He believed in the mission, even after he went over and found a boondoggle financed on the cheap. "The expression in Iraq was 'We do what we must'; in Afghanistan, it was 'We do what we can,'" he says. "We'd wait months for resupplies, and we stole food from other bases; our wireless was provided not by KBR but by some local guy named Baktash – and it was dial-up." Assigned to help stand up Afghan troops while assessing the state of the National Police, he saw penniless cops selling their guns and ammo for bus fare to go back home and U.S.-built precincts, costing millions of dollars, surrendered to insurgents without ever being occupied by Afghan police. Meanwhile, the enemy controlled the towns, choosing when and where to engage. Once, after a firefight, Zeller sat with a Taliban captive. He was grossly underfed, and his rifle had no firing pin. Zeller brought him something to eat and drink, then asked him why he thought he could defeat an army that came with tanks and planes. The man eyed the Seiko on Zeller's wrist. "You Americans have all the watches," he said, "but we have all the time."

Still, Zeller discerned something decent to fight for: the villagers in the sectors he patrolled. "These people are so poor, living on lentils and bread, but go sit in their house and they'll serve you anything they have," he says. "The best thing we've done there in 10-plus years is teach 3 million women how to read and write. That's 3 million women who are brave enough to think – and who won't raise Taliban for sons."

That rough-hewn resolve was embodied by Shinwari, the linguist who saved Zeller's life. Like most interpreters, he hid his occupation from all but immediate family and took pains to avoid being seen in the street, lest the Taliban track his movements. He proudly took position during firefights, though, dropping Taliban at distance with no laser scope, using just the sights on his AK. The bookish son of a fighter pilot in the Afghan air force, he was born in Jalalabad, a bustling city near the rivers of the northeast border, around the time of the Soviet invasion. His family later moved to Kabul. Shinwari has lived all his 35 years at war or in refugee camps, having fled to Pakistan with his family in the 1990s, just as the Taliban were about to storm the city. He returned after coalition troops freed Kabul, but the house in which his parents raised five children had been stripped to the bricks by insurgents. In exile, he'd burned to become an engineer; now, with his proud family ruined financially, he trained for the best-paying work he could get: a $980-a-month job as a combat linguist.

In 2006, he took a slot with the U.S. Army in the ungovernable province of Paktika. Months later, he jumped to FOB Vulcan in Ghazni, which was where he met Zeller, in 2008. Studiously Muslim, Shinwari never cursed or touched a drink; Zeller was about as chaste as a strip club barker, albeit one who'd read Cervantes and von Clausewitz. The two men became, of course, instant friends and, over seven months, something like brothers. Shinwari taught him Pashto and Afghan manners. Zeller taught him about Zeppelin and Arcade Fire, and sweated bullets when, once a month, Shinwari took the bus back to Kabul. "There's no electronic banking, so he'd have to go home to hand off the money he made," says Zeller. "Meantime, the Taliban were stopping buses and checking cellphones for names. If you had American contacts, they pulled you off the bus and beheaded you by the side of the road."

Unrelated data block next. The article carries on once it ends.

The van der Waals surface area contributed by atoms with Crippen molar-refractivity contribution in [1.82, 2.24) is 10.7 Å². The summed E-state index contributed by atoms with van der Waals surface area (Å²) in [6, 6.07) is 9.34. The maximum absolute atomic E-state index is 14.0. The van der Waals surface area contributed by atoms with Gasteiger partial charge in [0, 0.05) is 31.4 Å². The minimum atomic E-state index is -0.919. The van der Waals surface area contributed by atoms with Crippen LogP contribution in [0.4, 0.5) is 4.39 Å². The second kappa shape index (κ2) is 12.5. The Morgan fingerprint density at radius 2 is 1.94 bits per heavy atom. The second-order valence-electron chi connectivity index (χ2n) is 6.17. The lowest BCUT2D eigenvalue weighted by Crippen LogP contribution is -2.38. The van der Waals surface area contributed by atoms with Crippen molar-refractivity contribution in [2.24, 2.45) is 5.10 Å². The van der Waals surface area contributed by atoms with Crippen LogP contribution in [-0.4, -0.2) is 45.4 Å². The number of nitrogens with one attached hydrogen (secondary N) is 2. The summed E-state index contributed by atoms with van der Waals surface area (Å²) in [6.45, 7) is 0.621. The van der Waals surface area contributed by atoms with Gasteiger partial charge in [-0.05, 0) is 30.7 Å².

Zeller, who held himself liable for Shinwari's safety, used his pull to send him home by convoy or, on rare occasions, by chopper, to Kabul. He felt no less responsible five years later, when he learned that Shinwari's visa had been pulled. "I did what I always do: I got good and pissed off, and then I got after it," he says. He called an acquaintance at the State Department, who tacitly acknowledged what Zeller had instantly suspected: that the Taliban had seen the news stories about Shinwari and phoned a lie to an anonymous-tip line that he worked for them. "There's nothing I can do," said the guy at State. "You need your people in Congress to call the right people here; it's your only shot."

Zeller, who'd landed a plum job at a D.C. consulting firm, took time off from work to strafe the Hill with urgent cries for help. Senator Tim Kaine responded, calling over to State. So did Rep. Jim McDermott (WA), who got a State Department higher-up on the phone. But the official grew testy and McDermott rang off, threatening to hold hearings. More calls were placed, including one from Rep. Louise Slaughter (NY) to Patrick Kennedy, an undersecretary of state. "He said, 'I've just been made aware of this and promise to fix it,'" says Zeller. "Two weeks later, Janis [Shinwari] was at the embassy, getting polygraphed by the CIA."